Pause has contested these criticisms, stating that the project will work with women for up to 16 weeks before they decide whether or not to take part in the full programme.

At that point the women will be asked to “use the most effective forms of contraception for them,” in consultation with NHS sexual health staff to ensure that the women’s choices are “well-informed, fully consensual and are right for them”. A Pause spokesperson said: “Pause is a trauma-informed programme in which a consistent and dependable relationship is built between a skilled and experienced practitioner and the women.

‘‘We have a strong track record and a growing evidence base in providing individual support for women who have had traumatic experiences and complex needs which often includes women with significant substance misuse and women who are victims of sexual violence.

“Pause works with women to enable them to exercise their right to choose. This includes making an informed choice about whether she wants to take a break from the cycle of pregnancy and removal of children that has caused such deep trauma.”

NONETHELESS, MSPs have echoed the ethical concerns of campaigners and health professionals. Labour MSP Monica Lennon, convener of the cross-party group on women’s health, said the approach was “incompatible with universal healthcare”.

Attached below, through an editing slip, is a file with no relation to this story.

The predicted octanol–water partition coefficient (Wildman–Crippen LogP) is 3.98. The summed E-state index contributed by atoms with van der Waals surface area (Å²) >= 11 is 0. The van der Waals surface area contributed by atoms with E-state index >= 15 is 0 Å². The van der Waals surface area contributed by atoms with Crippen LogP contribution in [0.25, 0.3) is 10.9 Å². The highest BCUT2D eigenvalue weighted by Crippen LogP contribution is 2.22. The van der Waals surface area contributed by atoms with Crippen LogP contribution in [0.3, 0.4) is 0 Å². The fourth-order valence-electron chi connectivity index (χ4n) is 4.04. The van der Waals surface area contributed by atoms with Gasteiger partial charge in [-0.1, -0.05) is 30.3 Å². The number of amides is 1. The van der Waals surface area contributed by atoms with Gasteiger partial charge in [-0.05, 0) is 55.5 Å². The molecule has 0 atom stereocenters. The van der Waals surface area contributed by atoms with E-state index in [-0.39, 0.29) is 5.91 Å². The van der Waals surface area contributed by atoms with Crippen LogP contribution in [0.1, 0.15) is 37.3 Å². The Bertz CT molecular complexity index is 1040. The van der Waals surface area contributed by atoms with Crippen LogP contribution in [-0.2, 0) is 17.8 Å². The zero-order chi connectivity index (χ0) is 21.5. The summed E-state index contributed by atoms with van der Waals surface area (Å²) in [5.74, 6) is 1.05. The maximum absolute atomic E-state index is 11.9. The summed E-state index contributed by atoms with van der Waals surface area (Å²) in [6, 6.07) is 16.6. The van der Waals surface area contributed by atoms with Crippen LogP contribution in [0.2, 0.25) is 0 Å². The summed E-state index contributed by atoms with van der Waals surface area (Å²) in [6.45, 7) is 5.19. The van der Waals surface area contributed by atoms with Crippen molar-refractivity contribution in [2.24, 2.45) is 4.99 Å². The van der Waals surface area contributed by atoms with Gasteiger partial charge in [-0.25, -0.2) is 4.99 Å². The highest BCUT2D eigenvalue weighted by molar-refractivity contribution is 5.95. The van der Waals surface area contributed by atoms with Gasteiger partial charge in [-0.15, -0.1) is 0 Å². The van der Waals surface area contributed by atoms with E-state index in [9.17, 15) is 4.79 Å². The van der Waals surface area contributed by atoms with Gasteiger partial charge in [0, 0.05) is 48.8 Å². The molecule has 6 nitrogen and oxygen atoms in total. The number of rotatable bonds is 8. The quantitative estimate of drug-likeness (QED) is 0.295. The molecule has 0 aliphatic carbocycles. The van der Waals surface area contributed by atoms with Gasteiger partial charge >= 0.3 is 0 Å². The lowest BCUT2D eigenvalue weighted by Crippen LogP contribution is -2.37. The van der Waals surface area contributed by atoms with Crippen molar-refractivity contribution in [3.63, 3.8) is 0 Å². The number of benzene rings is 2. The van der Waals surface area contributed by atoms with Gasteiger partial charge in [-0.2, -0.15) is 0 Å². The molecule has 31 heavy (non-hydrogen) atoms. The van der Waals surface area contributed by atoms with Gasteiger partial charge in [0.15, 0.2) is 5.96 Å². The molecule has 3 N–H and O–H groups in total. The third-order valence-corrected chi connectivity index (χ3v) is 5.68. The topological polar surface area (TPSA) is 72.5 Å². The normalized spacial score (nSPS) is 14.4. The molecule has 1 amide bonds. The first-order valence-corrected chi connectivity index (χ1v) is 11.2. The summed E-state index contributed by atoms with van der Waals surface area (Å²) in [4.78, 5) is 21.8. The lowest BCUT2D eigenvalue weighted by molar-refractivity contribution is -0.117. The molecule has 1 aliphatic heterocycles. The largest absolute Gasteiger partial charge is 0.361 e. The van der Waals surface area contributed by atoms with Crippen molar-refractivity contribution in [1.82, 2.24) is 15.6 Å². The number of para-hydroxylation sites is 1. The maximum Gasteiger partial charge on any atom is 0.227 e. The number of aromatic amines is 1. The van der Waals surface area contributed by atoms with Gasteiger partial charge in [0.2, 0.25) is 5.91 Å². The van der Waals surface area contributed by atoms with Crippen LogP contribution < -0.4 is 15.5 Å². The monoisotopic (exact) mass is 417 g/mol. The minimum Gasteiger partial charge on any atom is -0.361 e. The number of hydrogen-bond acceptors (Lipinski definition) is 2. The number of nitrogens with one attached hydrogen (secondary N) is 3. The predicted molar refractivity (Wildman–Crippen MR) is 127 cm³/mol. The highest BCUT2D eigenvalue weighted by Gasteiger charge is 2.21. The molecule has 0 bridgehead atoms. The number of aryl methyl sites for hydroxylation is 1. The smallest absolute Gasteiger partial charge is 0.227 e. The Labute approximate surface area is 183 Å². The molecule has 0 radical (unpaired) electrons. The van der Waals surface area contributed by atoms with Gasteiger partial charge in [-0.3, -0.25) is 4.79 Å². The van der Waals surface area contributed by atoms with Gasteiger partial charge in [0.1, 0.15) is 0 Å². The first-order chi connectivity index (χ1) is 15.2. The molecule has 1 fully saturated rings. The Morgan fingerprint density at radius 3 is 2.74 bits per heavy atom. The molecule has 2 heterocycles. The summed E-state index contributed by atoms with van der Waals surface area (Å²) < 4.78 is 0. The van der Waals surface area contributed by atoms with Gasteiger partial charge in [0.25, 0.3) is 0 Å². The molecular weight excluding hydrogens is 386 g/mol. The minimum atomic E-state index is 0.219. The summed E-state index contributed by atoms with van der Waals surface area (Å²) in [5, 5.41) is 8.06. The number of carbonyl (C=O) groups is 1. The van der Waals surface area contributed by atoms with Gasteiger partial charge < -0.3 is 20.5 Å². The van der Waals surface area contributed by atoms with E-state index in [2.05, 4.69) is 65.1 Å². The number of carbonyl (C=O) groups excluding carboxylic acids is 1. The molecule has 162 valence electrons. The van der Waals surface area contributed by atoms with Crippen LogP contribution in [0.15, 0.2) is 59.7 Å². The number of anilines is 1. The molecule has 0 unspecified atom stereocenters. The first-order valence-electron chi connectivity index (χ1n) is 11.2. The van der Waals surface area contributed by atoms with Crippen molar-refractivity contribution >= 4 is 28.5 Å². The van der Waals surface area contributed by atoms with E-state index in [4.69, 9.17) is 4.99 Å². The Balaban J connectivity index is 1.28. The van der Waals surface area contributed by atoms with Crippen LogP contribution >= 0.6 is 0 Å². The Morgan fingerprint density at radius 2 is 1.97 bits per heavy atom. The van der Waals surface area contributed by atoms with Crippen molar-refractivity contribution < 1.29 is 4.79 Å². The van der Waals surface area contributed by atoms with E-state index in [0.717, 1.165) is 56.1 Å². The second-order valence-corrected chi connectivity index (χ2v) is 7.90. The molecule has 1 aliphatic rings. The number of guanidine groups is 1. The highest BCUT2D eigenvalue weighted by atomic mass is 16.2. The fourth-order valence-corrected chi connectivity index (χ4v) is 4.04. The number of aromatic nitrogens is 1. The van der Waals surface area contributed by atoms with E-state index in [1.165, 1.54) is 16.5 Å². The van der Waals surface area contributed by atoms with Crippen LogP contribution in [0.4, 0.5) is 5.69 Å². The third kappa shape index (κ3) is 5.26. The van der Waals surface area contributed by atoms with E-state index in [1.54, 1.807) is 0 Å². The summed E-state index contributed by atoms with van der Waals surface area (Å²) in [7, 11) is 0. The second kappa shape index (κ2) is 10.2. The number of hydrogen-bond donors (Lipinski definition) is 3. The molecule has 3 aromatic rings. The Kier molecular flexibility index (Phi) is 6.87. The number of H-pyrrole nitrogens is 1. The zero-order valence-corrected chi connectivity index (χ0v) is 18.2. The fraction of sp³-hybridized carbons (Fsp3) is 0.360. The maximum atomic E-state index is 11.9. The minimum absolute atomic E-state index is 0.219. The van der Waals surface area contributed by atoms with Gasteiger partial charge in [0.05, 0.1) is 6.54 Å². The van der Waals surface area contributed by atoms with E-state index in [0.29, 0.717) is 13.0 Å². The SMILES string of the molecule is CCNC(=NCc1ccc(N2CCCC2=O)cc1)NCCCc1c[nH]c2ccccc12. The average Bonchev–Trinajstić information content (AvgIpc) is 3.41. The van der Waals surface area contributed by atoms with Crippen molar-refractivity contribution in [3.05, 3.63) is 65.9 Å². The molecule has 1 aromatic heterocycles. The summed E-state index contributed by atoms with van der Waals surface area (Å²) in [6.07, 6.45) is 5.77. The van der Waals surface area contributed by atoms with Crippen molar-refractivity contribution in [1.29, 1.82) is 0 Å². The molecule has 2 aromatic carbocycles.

Lennon commented: “The NHS was built on the ideal that good healthcare should be available to all, accessed according to clinical need and free at the point of delivery. The Pause Programme, on the other hand, is based on a model of conditional healthcare.

“I strongly support a woman’s right to choose what is right for them and I also feel strongly that people experiencing substance misuse should have access to the support they need, free from judgement. It would be concerning to see the model that underpins the Pause Programme become the mainstream approach in Scotland.”

Scottish Greens health spokesperson and deputy convener of the cross-party group Alison Johnstone MSP echoed this view, stating: “Women must be able to access the support they need without intrusive preconditions. Whether someone uses contraception and what kind should be a matter for them.

“Refusing to offer support to vulnerable people unless they abide by these draconian rules is heartless and will self-evidently exclude many vulnerable women who are unable to use contraception.”

Liberal Democrat MSP Alex Cole-Hamilton, who sits on the group and was formerly director of a children’s rights charity, said that while he was aware that “the number of children who end up in care continues to be a rising problem in Dundee”, he has “trepidations” that this approach could be “a regressive step for women’s reproductive rights”.

He added: “Whilst I agree with the Pause Project’s aim of reducing the number of children who end up in the care system, I do not agree with this being conditional on women agreeing to go on long-term contraception – for me, it raises some big ethical questions.”